In those agricultural images of judgement, the chopping down of the trees is not the last word. Instead, a shoot coming out of the stump, and a branch coming out of the roots is the last word, and these bring new life and possibilities! The stump of Jesse in its original context referred to the line of David – a promise that we associate with Jesus, who was an ancestor of David. Just as the people of Yahweh may have been defeated and exiled during Isaiah’s time and were returned and restored hundreds of years later, so we also hold out hope that when all seems lost for us, there is that possibility for new life.

We also spend some time trying to figure out if we are the wheat or the chaff – the fruit bearing trees or the barren trees. John wants everyone to see themselves in these images as capturing both essences of the plants – we all are the entire stalk of wheat that has at once the good grains of wheat and the chaff whose only use is to fuel fires. We all are the forest containing those wonderful trees loaded down with apples and pears and olives and citrus, and the trees who seem to be just taking up room in the land without producing anything. God’s judgement comes to us as simultaneously saints and sinners, and promises to chop down the useless, to burn the chaff, and to encourage and restore the fields and orchards in all of our fullness. That’s not always easy … as a matter of fact, that is rarely ever easy. But it is possible thanks to the judgement and the hope – the two poles of that same magnet – that make up the free gift of salvation in Jesus Christ. What will it look like when it is happening, or when it is completed? It will look totally new and different to you … like a baby putting her hand into a snake’s nest, or a bear passing on a steak for some hay … but it will also be glorious!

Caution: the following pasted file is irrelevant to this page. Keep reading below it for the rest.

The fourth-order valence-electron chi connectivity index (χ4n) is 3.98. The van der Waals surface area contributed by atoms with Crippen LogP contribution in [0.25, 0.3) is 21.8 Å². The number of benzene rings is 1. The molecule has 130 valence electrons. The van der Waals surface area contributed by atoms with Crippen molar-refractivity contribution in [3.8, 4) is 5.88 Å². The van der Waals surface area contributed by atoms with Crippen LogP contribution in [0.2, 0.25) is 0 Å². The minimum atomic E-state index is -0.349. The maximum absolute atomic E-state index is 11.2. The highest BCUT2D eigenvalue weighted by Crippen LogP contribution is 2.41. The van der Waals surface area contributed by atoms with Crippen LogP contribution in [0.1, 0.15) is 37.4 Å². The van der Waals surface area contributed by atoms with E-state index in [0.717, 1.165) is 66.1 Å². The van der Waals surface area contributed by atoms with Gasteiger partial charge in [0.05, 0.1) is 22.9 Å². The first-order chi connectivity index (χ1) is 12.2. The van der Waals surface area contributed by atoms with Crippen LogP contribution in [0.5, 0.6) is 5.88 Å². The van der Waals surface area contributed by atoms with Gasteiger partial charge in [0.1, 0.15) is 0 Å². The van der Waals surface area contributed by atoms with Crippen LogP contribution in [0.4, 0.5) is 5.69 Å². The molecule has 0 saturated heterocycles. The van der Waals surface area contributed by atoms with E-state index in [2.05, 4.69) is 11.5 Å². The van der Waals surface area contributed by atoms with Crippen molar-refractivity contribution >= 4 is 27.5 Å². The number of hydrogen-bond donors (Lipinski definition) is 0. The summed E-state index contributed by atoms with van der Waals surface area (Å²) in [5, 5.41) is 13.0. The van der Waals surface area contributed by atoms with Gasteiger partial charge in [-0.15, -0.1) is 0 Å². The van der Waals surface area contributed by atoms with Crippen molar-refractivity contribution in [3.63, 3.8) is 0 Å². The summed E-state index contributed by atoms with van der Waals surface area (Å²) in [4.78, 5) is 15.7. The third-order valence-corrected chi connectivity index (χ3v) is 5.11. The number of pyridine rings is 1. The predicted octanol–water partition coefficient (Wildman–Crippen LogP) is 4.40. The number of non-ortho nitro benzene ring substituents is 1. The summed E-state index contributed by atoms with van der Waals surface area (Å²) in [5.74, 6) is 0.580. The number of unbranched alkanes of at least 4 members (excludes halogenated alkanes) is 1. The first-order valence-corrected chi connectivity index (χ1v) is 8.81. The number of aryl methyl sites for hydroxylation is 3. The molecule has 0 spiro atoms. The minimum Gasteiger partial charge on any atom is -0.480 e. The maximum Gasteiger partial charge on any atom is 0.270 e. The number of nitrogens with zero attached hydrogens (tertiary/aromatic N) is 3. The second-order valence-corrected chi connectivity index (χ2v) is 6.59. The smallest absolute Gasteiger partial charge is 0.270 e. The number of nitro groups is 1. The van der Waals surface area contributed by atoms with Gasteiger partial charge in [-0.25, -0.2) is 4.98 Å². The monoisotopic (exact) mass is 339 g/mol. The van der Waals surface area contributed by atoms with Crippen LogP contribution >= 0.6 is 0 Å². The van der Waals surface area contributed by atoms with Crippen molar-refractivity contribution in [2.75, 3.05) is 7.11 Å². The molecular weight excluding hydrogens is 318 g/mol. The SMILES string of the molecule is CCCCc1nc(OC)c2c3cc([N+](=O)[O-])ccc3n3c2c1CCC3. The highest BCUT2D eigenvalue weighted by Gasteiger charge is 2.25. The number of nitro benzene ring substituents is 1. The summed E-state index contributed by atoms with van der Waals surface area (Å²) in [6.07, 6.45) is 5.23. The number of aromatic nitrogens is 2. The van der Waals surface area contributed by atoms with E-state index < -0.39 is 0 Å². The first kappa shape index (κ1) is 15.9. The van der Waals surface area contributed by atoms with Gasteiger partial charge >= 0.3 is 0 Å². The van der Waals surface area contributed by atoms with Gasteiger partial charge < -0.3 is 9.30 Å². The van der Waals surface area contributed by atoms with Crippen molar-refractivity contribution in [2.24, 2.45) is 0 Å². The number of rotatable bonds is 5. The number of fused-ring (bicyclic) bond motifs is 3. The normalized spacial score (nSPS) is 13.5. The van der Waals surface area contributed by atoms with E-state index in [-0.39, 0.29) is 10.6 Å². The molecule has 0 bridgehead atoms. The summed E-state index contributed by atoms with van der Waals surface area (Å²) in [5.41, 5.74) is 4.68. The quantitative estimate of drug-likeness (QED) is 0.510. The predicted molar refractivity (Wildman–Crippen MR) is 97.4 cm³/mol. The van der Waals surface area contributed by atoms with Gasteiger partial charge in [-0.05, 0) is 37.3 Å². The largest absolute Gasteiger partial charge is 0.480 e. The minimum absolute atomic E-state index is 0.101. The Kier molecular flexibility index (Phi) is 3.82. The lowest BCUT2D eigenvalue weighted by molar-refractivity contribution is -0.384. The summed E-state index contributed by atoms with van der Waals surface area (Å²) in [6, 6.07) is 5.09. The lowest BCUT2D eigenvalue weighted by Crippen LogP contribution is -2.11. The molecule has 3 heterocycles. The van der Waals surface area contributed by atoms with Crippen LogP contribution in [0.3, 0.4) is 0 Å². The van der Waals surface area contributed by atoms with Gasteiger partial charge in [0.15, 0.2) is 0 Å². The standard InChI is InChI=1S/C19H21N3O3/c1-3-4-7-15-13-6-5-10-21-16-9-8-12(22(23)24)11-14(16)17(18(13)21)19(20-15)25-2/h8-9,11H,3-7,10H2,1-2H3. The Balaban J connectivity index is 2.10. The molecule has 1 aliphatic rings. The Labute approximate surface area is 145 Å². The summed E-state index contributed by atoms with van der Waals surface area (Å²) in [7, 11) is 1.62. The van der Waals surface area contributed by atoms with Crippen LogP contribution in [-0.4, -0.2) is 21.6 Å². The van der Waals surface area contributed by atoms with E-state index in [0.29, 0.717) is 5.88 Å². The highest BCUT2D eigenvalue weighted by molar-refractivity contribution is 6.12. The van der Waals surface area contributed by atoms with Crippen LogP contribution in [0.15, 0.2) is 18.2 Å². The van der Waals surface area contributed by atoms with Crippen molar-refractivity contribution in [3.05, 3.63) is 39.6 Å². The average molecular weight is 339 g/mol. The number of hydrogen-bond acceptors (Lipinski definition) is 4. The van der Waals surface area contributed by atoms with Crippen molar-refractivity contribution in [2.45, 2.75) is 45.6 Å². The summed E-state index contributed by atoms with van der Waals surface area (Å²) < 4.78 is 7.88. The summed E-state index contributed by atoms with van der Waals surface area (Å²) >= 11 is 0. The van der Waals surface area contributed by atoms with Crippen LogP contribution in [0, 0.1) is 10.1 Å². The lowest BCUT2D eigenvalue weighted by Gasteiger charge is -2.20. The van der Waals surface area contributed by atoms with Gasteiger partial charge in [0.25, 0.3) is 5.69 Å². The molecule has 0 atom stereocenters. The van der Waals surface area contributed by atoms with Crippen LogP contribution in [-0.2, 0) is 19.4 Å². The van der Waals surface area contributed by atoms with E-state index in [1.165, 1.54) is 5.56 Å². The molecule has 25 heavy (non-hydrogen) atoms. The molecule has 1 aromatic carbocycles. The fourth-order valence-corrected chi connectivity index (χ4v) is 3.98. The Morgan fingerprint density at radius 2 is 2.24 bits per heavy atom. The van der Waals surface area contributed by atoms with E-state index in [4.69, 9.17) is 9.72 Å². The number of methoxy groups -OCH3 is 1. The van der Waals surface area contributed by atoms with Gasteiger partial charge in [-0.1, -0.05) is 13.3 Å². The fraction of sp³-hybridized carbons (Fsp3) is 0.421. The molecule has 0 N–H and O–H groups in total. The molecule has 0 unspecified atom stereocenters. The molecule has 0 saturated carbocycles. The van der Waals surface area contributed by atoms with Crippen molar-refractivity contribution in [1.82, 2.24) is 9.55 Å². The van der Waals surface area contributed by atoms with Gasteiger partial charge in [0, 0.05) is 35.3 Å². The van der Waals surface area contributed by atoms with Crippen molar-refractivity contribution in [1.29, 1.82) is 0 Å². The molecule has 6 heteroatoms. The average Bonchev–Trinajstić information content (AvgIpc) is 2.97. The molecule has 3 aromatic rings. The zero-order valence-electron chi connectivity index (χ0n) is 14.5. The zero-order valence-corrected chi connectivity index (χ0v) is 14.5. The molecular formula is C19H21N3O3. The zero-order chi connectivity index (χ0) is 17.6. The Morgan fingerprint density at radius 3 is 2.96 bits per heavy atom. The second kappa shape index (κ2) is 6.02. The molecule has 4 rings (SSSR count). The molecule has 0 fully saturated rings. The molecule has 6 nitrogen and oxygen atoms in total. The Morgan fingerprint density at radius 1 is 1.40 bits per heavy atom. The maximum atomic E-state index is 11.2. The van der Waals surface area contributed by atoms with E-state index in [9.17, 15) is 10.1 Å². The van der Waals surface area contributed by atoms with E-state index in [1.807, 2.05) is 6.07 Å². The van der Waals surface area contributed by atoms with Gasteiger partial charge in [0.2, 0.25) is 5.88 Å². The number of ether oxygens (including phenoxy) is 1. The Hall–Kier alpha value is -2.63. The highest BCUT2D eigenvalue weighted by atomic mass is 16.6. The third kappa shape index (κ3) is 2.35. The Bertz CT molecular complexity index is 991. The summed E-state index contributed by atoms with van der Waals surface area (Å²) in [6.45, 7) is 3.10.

Someone once shared an observation that people who live in situations where they are suffering – because of being overweight, drinking or taking drugs too much, living with an abusive spouse, living in poverty, the list goes on … - are more likely to want to remain in that state even if they are very unhappy, than to put in the effort it takes to improve their lives – to lose weight, get help with addiction, leave an abuser, take a chance on a career move. Some say that the devil I know is better than the devil I don’t know. Others say we become satisfied and used to the life we have, and we just cannot see living any other way.

The promise of hope and judgement in Jesus Christ is not an easy one for us human beings to adopt, because we just don’t exactly know what life will look like when the chaff of our sin has been burned off. This is why Advent is such an important time to prepare for Christmas – we need this time to contemplate what about us God will purify in order to straighten the path between God and us. Some have treated Advent as a mini-Lent, and while we don’t quite go that far anymore, this is an opportunity to consider what exactly IS the proverbial Reason for the Season: that is our need for judgement and God’s promise in Christ to both judge AND purify.
As we continue our journey toward Bethlehem and the sanctity of that Holy Night, may God’s promise of new life and new opportunities encourage us beyond the fear that is present when we face the prospect of something new … even if it is joyful and glorious. For God has promised something new – that, as Paul said, we will be filled with joy and peace in believing so that we may abound in hope by the power of the Holy Spirit. May it be so, in the name of Christ our Lord; Amen.